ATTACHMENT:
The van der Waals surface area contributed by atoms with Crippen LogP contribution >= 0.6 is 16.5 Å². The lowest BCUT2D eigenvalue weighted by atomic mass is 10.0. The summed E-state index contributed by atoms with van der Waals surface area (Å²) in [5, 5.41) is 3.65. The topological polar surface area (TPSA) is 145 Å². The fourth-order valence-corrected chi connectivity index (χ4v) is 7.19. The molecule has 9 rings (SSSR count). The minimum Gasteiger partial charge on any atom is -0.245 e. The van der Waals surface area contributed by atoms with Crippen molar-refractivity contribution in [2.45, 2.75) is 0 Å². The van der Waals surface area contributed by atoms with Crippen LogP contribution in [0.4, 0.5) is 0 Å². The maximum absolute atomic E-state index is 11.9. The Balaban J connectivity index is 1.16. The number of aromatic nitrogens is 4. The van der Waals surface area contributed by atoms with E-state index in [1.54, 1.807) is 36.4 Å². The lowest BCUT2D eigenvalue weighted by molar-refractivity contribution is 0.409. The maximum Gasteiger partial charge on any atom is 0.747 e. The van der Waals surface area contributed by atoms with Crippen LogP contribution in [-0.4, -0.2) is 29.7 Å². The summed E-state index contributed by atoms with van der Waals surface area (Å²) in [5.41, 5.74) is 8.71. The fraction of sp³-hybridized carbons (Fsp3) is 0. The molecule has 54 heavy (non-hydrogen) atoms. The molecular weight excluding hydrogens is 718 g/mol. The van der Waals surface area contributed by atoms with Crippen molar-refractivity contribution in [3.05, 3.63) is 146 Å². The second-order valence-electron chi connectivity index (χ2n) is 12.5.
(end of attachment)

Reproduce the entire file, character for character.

The van der Waals surface area contributed by atoms with Crippen LogP contribution >= 0.6 is 16.5 Å². The lowest BCUT2D eigenvalue weighted by atomic mass is 10.0. The summed E-state index contributed by atoms with van der Waals surface area (Å²) in [5, 5.41) is 3.65. The topological polar surface area (TPSA) is 145 Å². The fourth-order valence-corrected chi connectivity index (χ4v) is 7.19. The molecule has 9 rings (SSSR count). The minimum Gasteiger partial charge on any atom is -0.245 e. The van der Waals surface area contributed by atoms with Crippen molar-refractivity contribution in [2.45, 2.75) is 0 Å². The van der Waals surface area contributed by atoms with Crippen LogP contribution in [0.4, 0.5) is 0 Å². The maximum absolute atomic E-state index is 11.9. The Balaban J connectivity index is 1.16. The number of aromatic nitrogens is 4. The van der Waals surface area contributed by atoms with E-state index in [1.54, 1.807) is 36.4 Å². The lowest BCUT2D eigenvalue weighted by molar-refractivity contribution is 0.409. The maximum Gasteiger partial charge on any atom is 0.747 e. The van der Waals surface area contributed by atoms with Crippen LogP contribution in [-0.4, -0.2) is 29.7 Å². The summed E-state index contributed by atoms with van der Waals surface area (Å²) in [5.41, 5.74) is 8.71. The fraction of sp³-hybridized carbons (Fsp3) is 0. The molecule has 54 heavy (non-hydrogen) atoms. The molecular weight excluding hydrogens is 718 g/mol. The van der Waals surface area contributed by atoms with Crippen molar-refractivity contribution in [3.05, 3.63) is 146 Å². The second-order valence-electron chi connectivity index (χ2n) is 12.5.